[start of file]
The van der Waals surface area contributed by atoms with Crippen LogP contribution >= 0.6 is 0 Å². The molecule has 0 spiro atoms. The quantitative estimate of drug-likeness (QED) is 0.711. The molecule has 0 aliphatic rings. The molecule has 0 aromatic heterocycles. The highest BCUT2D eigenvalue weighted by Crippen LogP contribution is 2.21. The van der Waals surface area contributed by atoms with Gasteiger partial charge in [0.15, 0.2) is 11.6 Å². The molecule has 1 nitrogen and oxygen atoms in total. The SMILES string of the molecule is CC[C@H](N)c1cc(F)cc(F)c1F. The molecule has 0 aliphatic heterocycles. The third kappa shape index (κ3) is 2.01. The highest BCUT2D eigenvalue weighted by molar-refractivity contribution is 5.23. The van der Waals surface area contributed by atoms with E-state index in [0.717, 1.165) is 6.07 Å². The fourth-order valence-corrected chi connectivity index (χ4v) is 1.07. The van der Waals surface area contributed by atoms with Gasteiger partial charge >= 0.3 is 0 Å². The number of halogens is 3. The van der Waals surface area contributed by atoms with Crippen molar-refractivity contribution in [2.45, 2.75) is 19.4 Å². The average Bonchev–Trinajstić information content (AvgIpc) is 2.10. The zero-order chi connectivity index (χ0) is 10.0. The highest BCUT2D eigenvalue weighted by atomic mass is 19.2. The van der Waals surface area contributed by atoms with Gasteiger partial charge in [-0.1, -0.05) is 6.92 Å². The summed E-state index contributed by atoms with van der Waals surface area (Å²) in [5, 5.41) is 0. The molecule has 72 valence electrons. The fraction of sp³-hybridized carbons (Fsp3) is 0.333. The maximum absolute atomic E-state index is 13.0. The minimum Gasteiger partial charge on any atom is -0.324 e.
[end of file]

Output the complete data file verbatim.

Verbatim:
The van der Waals surface area contributed by atoms with Crippen LogP contribution >= 0.6 is 0 Å². The molecule has 0 spiro atoms. The quantitative estimate of drug-likeness (QED) is 0.711. The molecule has 0 aliphatic rings. The molecule has 0 aromatic heterocycles. The highest BCUT2D eigenvalue weighted by Crippen LogP contribution is 2.21. The van der Waals surface area contributed by atoms with Gasteiger partial charge in [0.15, 0.2) is 11.6 Å². The molecule has 1 nitrogen and oxygen atoms in total. The SMILES string of the molecule is CC[C@H](N)c1cc(F)cc(F)c1F. The molecule has 0 aliphatic heterocycles. The third kappa shape index (κ3) is 2.01. The highest BCUT2D eigenvalue weighted by molar-refractivity contribution is 5.23. The van der Waals surface area contributed by atoms with E-state index in [0.717, 1.165) is 6.07 Å². The fourth-order valence-corrected chi connectivity index (χ4v) is 1.07. The van der Waals surface area contributed by atoms with Gasteiger partial charge >= 0.3 is 0 Å². The number of halogens is 3. The van der Waals surface area contributed by atoms with Crippen molar-refractivity contribution in [2.45, 2.75) is 19.4 Å². The average Bonchev–Trinajstić information content (AvgIpc) is 2.10. The zero-order chi connectivity index (χ0) is 10.0. The highest BCUT2D eigenvalue weighted by atomic mass is 19.2. The van der Waals surface area contributed by atoms with Gasteiger partial charge in [-0.1, -0.05) is 6.92 Å². The summed E-state index contributed by atoms with van der Waals surface area (Å²) in [5, 5.41) is 0. The molecule has 72 valence electrons. The fraction of sp³-hybridized carbons (Fsp3) is 0.333. The maximum absolute atomic E-state index is 13.0. The minimum Gasteiger partial charge on any atom is -0.324 e.